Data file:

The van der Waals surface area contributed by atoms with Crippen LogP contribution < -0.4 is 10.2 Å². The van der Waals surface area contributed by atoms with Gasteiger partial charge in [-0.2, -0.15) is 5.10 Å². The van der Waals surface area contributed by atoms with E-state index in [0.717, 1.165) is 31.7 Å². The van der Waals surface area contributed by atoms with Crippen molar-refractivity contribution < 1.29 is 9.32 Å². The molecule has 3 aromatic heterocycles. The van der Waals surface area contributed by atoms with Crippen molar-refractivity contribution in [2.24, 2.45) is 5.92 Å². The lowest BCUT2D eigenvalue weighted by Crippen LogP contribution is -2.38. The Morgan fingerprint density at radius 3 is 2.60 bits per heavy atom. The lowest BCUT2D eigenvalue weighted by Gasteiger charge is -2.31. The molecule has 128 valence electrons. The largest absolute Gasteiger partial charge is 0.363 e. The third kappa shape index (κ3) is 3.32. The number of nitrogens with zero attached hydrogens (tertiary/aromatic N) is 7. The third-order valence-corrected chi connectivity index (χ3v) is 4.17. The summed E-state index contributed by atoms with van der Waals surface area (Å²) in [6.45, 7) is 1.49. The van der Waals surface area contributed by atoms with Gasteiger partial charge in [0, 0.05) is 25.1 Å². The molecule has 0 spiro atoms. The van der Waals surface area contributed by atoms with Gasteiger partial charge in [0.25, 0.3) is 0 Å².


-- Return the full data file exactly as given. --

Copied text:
The van der Waals surface area contributed by atoms with Crippen LogP contribution < -0.4 is 10.2 Å². The van der Waals surface area contributed by atoms with Gasteiger partial charge in [-0.2, -0.15) is 5.10 Å². The van der Waals surface area contributed by atoms with E-state index in [0.717, 1.165) is 31.7 Å². The van der Waals surface area contributed by atoms with Crippen molar-refractivity contribution < 1.29 is 9.32 Å². The molecule has 3 aromatic heterocycles. The van der Waals surface area contributed by atoms with Crippen molar-refractivity contribution in [2.24, 2.45) is 5.92 Å². The lowest BCUT2D eigenvalue weighted by Crippen LogP contribution is -2.38. The Morgan fingerprint density at radius 3 is 2.60 bits per heavy atom. The lowest BCUT2D eigenvalue weighted by Gasteiger charge is -2.31. The molecule has 128 valence electrons. The largest absolute Gasteiger partial charge is 0.363 e. The third kappa shape index (κ3) is 3.32. The number of nitrogens with zero attached hydrogens (tertiary/aromatic N) is 7. The third-order valence-corrected chi connectivity index (χ3v) is 4.17. The summed E-state index contributed by atoms with van der Waals surface area (Å²) in [6.45, 7) is 1.49. The van der Waals surface area contributed by atoms with Gasteiger partial charge in [0, 0.05) is 25.1 Å². The molecule has 0 spiro atoms. The van der Waals surface area contributed by atoms with Gasteiger partial charge in [0.25, 0.3) is 0 Å².